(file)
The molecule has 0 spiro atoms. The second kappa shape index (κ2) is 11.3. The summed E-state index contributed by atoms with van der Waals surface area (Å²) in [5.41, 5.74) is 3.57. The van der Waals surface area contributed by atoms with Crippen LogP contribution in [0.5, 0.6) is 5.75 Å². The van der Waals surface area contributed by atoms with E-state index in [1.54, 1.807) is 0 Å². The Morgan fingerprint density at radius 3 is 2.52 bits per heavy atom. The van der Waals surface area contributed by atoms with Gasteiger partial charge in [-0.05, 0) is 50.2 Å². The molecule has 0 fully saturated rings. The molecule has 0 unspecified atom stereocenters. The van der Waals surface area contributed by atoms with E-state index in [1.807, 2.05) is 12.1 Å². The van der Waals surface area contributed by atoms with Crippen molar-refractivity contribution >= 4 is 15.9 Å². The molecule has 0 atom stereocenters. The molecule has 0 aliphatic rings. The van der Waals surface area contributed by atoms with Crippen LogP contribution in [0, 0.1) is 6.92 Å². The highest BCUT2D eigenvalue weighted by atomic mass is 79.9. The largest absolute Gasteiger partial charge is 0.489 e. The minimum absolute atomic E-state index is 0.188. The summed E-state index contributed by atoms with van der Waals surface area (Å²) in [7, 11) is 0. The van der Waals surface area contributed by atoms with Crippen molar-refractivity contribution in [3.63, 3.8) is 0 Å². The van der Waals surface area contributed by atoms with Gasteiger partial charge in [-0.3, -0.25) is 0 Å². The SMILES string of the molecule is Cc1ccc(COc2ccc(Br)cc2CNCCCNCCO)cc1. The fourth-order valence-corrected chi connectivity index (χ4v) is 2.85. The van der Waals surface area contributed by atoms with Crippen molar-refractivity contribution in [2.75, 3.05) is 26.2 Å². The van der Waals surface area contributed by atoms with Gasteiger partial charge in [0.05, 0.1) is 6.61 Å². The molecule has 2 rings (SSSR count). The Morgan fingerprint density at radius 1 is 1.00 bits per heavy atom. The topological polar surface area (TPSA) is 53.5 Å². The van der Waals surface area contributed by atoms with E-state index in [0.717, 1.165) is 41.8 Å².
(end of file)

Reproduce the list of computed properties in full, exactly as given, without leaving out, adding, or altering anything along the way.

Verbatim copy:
The molecule has 0 spiro atoms. The second kappa shape index (κ2) is 11.3. The summed E-state index contributed by atoms with van der Waals surface area (Å²) in [5.41, 5.74) is 3.57. The van der Waals surface area contributed by atoms with Crippen LogP contribution in [0.5, 0.6) is 5.75 Å². The van der Waals surface area contributed by atoms with E-state index in [1.54, 1.807) is 0 Å². The Morgan fingerprint density at radius 3 is 2.52 bits per heavy atom. The van der Waals surface area contributed by atoms with Gasteiger partial charge in [-0.05, 0) is 50.2 Å². The molecule has 0 fully saturated rings. The molecule has 0 unspecified atom stereocenters. The van der Waals surface area contributed by atoms with E-state index in [1.807, 2.05) is 12.1 Å². The van der Waals surface area contributed by atoms with Crippen molar-refractivity contribution >= 4 is 15.9 Å². The molecule has 0 atom stereocenters. The molecule has 0 aliphatic rings. The van der Waals surface area contributed by atoms with Crippen LogP contribution in [0, 0.1) is 6.92 Å². The highest BCUT2D eigenvalue weighted by atomic mass is 79.9. The largest absolute Gasteiger partial charge is 0.489 e. The minimum absolute atomic E-state index is 0.188. The summed E-state index contributed by atoms with van der Waals surface area (Å²) in [7, 11) is 0. The van der Waals surface area contributed by atoms with Crippen molar-refractivity contribution in [3.63, 3.8) is 0 Å². The van der Waals surface area contributed by atoms with Gasteiger partial charge in [-0.3, -0.25) is 0 Å². The SMILES string of the molecule is Cc1ccc(COc2ccc(Br)cc2CNCCCNCCO)cc1. The fourth-order valence-corrected chi connectivity index (χ4v) is 2.85. The van der Waals surface area contributed by atoms with Crippen molar-refractivity contribution in [2.75, 3.05) is 26.2 Å². The van der Waals surface area contributed by atoms with Gasteiger partial charge in [0.05, 0.1) is 6.61 Å². The molecule has 2 rings (SSSR count). The Morgan fingerprint density at radius 1 is 1.00 bits per heavy atom. The topological polar surface area (TPSA) is 53.5 Å². The van der Waals surface area contributed by atoms with E-state index in [0.717, 1.165) is 41.8 Å².